rare metallic element, 1885, coined in Modern Latin by discoverer Carl Auer von Welsbach (1858-1929) from Greek prasios "leek-green" (from prason "leek;" traditionally identified with Latin porrum "leek," which suggests a PIE *prso-) + didymos "double" (from PIE root *dwo- "two").
The name didymia was given to an earth in 1840, so called because it was a "twin" to lanthana. When didymia was further analyzed in the 1880s, it was found to have several components, one of which was characterized by green salts and named accordingly, with the elemental suffix -ium.
Proto-Indo-European root meaning "two."
It forms all or part of: anadiplosis; balance; barouche; between; betwixt; bezel; bi-; binary; bis-; biscuit; combination; combine; deuce; deuterium; Deuteronomy; di- (1) "two, double, twice;" dia-; dichotomy; digraph; dimity; diode; diphthong; diploid; diploma; diplomacy; diplomat; diplomatic; diplodocus; double; doublet; doubloon; doubt; dozen; dual; dubious; duet; duo; duodecimal; duplex; duplicate; duplicity; dyad; epididymis; hendiadys; pinochle; praseodymium; redoubtable; twain; twelfth; twelve; twenty; twi-; twice; twig; twilight; twill; twin; twine; twist; 'twixt; two; twofold; zwieback.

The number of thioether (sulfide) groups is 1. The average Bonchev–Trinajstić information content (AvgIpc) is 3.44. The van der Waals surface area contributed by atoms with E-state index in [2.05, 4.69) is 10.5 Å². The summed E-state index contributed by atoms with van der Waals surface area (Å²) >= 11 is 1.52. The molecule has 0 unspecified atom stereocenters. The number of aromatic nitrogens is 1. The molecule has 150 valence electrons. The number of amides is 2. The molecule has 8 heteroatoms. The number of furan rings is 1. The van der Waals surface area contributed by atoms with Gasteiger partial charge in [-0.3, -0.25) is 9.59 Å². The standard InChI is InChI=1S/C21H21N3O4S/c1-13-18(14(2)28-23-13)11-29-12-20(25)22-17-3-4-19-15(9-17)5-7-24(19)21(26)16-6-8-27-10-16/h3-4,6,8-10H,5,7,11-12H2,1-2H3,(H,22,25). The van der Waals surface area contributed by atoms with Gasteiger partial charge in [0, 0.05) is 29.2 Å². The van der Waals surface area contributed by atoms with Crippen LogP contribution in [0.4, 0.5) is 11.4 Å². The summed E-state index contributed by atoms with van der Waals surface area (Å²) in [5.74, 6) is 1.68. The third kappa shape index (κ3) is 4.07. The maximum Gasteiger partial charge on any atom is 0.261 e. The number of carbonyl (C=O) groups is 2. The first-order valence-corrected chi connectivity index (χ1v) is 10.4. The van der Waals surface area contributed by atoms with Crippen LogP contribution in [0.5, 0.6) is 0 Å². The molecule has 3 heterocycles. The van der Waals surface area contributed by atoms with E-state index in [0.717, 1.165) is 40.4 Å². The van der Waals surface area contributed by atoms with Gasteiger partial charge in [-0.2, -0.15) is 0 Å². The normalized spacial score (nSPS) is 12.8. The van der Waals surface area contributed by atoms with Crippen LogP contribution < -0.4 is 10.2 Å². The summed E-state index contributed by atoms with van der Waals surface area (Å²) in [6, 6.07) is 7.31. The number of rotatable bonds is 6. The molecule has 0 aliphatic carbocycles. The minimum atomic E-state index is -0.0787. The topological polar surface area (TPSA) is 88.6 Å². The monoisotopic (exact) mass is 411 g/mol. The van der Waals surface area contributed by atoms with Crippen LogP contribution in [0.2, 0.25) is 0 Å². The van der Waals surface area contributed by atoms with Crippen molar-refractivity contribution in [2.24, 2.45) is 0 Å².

It is the hypothetical source of/evidence for its existence is provided by: Sanskrit dvau, Avestan dva, Greek duo, Latin duo, Old Welsh dou, Lithuanian dvi, Old Church Slavonic duva, Old English twa, twegen, German zwei, Gothic twai "two;" first element in Hittite ta-ugash "two years old."